In 1929 a competition was finally announced for the design of the Anzac War Memorial in Hyde Park. The young architect C. Bruce Dellit submitted a successful design which was chosen from one hundred and seventeen entries. Dellit contacted Hoff in 1930 and they began their long and fruitful collaboration on the Memorial. They worked closely together on the design and placement of the 37 sculptures, and by May 1932 Hoff's maquettes were all approved by the Trustees of the Memorial.

Designed by Dellit in the shape of an Art Deco ziggurat, the Memorial stands at 30 metres high. The exterior sculptures include sixteen seated and four standing figures, four cast stone reliefs and two ten metre long bronze reliefs. Inside, relief sculptures line the walls, and the 'Well of Contemplation' holds the now iconic bronze sculpture Sacrifice.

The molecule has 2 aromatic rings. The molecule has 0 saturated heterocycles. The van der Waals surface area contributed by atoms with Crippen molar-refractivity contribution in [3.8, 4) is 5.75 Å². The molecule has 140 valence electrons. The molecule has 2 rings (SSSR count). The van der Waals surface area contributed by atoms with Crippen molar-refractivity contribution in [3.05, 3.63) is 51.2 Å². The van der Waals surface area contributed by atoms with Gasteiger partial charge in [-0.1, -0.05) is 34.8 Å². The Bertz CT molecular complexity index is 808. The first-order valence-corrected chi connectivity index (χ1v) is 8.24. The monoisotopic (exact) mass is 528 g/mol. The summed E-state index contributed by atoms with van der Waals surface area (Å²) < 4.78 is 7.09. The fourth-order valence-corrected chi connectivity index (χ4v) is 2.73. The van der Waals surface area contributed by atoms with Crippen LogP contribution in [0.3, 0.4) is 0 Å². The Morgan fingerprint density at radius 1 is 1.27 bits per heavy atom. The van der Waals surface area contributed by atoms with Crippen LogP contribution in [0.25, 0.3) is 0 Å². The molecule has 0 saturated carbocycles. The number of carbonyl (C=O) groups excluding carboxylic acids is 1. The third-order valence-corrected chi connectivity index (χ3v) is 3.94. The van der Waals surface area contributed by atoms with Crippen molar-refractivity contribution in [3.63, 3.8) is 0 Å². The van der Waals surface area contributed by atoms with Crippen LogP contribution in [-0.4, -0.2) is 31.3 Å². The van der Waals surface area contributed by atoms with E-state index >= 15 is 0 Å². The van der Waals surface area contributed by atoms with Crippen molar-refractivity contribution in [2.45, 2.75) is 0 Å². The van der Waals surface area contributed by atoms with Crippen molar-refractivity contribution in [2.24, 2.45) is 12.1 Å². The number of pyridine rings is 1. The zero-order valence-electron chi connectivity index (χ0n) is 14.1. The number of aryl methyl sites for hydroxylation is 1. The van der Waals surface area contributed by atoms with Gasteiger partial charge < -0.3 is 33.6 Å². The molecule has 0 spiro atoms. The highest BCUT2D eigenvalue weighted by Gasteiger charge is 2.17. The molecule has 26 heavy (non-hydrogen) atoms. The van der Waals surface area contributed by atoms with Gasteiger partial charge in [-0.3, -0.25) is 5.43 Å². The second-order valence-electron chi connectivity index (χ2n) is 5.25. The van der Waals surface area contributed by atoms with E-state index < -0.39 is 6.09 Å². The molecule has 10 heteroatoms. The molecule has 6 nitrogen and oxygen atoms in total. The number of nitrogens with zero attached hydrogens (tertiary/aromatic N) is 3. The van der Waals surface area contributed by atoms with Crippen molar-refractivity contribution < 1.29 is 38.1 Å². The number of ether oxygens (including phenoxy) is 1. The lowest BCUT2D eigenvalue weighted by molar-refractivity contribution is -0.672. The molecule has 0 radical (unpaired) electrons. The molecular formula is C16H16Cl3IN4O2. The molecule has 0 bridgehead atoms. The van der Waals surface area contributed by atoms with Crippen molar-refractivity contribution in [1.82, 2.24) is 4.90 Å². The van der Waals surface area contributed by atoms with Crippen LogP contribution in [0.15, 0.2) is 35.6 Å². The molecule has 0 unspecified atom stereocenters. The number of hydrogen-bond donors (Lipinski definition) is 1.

All these monumental sculptures were made in Hoff's large studio at the National Art School where he taught in Darlinghurst, Sydney. He employed six of his students to work with him for three years on the sculptures, which werefirst hand drawn by Hoff before maquettes were made. They were then scaled up to full size in clay, and moulds were made in plaster. Some, like the exterior reliefs and Sacrifice, were sent to England for casting in bronze, while the rest were cast in synthetic stone (a mixture of ground granite and cement) in Sydney.